What Should I Learn When Becoming a Web Developer?
The following is a guest post by Alex Au and originally appeared on his blog. Alex is currently a student at The Flatiron School. You can follow him on Twitter here. How will you learn to program? What you learn first can determine your future as a programmer. As a novice, I can only speak to my experience. […]
How will you learn to program? What you learn first can determine your future as a programmer. As a novice, I can only speak to my experience. Here was my thinking process:
I’d like to build useful and interesting projects as quickly as possible, while also making a living from my ability to program. After learning on my own and making steady but not lightning-fast progress, I looked for an immersive schooling program that would speed up my learning. The school I chose, the Flatiron School, teaches students in 4 months to be capable web programmers. Their curriculum prepares students to be Ruby on Rails web developers, with all students finding employment after graduation. This is exactly what I was looking for – fast and effective.
So what do you learn in their curriculum?
Basic Vocabulary – a web developer works both in visual space and data manipulation. Flatiron School’s pre-work begins with a quick grounding in how websites work and the concepts professionals use to design them.
HTML – Just as Twitter uses tags to describe content, “Hypertext Markup Language” is used to describe the content of the Web. For example, a paragraph of text would be surrounded by a paragraph tag, and an image would be surrounded by an image tag. Using HTML makes it easy for search engines to figure out what a website is about, and it also helps web developers adjust the layout of a website.
CSS – “Cascading Style Sheets” work with HTML to adjust the visual design of a website. For example, CSS can tell all paragraphs to appear in 14 point Helvetica font and to start as gray, but to fade to black when a user’s mouse hovers over the text. CSS makes it easier to visually design a site because it separates content from style, allowing for web developers to think about these two topics separately. Furthermore, web developers can overhaul the style of a site very quickly using CSS – rather than changing the style of every paragraph in a large website containing thousands of articles, a web developer can change just one document that will then apply that style to all paragraphs of every article.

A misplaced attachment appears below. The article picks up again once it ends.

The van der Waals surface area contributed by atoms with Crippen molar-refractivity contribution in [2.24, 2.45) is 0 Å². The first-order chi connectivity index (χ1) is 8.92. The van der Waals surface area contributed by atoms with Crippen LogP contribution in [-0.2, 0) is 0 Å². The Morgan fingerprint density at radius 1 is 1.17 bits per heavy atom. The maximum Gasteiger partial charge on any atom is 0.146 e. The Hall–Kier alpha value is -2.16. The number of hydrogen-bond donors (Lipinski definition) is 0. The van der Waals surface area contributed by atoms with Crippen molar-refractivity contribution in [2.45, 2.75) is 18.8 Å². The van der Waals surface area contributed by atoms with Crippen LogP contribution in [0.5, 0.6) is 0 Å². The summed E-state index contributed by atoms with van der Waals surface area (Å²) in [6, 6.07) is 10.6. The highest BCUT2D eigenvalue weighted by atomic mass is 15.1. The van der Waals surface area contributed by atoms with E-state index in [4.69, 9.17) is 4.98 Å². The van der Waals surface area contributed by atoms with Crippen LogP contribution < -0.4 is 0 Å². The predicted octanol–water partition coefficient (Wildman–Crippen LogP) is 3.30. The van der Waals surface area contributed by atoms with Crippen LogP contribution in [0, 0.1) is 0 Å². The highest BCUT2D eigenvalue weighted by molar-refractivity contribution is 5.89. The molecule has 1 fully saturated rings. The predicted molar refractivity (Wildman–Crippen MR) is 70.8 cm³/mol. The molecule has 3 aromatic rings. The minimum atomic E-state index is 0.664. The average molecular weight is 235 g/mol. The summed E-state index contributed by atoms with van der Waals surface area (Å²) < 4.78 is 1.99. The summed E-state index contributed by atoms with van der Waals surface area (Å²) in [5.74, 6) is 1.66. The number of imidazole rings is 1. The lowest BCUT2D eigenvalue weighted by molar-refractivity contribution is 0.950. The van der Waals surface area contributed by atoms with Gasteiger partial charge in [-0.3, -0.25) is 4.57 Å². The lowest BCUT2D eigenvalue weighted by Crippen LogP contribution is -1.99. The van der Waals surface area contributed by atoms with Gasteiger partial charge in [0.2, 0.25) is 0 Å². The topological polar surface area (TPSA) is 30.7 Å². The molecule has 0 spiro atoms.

Ruby – This is the programming language of Ruby on Rails. It is known for being intuitive to write and, when combined with Rails – to be a fast and effective way to make websites compared with other languages.
Rails – This is an open source web application framework and server, which means that it is a standardized way to create a website. A website has a lot of files that interact with each other, and Rails is a popular way of having those files interact. It’s popular because many of the decisions for how website files interact is defaulted according to a easily-deciphered logic, allowing for developers to focus their mental efforts on adding value.
The Command Line – computers can receive instructions through “the command line.” This is the standard way for programmers to interact with computers because many commands can only be issued through the command line.
SQL – “Structured Query Language” is a popular database language. Databases store data in an easily retrievable format. When a website like Facebook displays the status updates of all your friends, it has to query that data before displaying it. Whereas it would take you or me dozens of hours to find that information in a stack of papers, databases are designed to make that process quick and accurate.
Testing – while not technically requiring its own programming language, testing does use a distinct vocabulary and methodology. Because a website has a lot of moving parts, programmers create tests that let them identify which part suddenly breaks down with any change in the code.
Best Practices – Just as in any discipline, there are some problems that have been “figured out.” These best practices are important to know because they are the best way to solve frequently occurring problems.
I dabbled in programming for a year before deciding to become a programmer. The most important insight for me during this time was figuring out when to take programming seriously. If you want to find out if you’re interested, then dabble by all means. However, if you’re aiming to be capable as a programmer, then the sooner you get serious, the better – you’ve got a lot of work to do.
Disclaimer: The information in this blog is current as of 19 June 2013. Current policies, offerings, procedures, and programs may differ. For up-to-date information visit FlatironSchool.com.
Posted by Flatiron School / June 19, 2013
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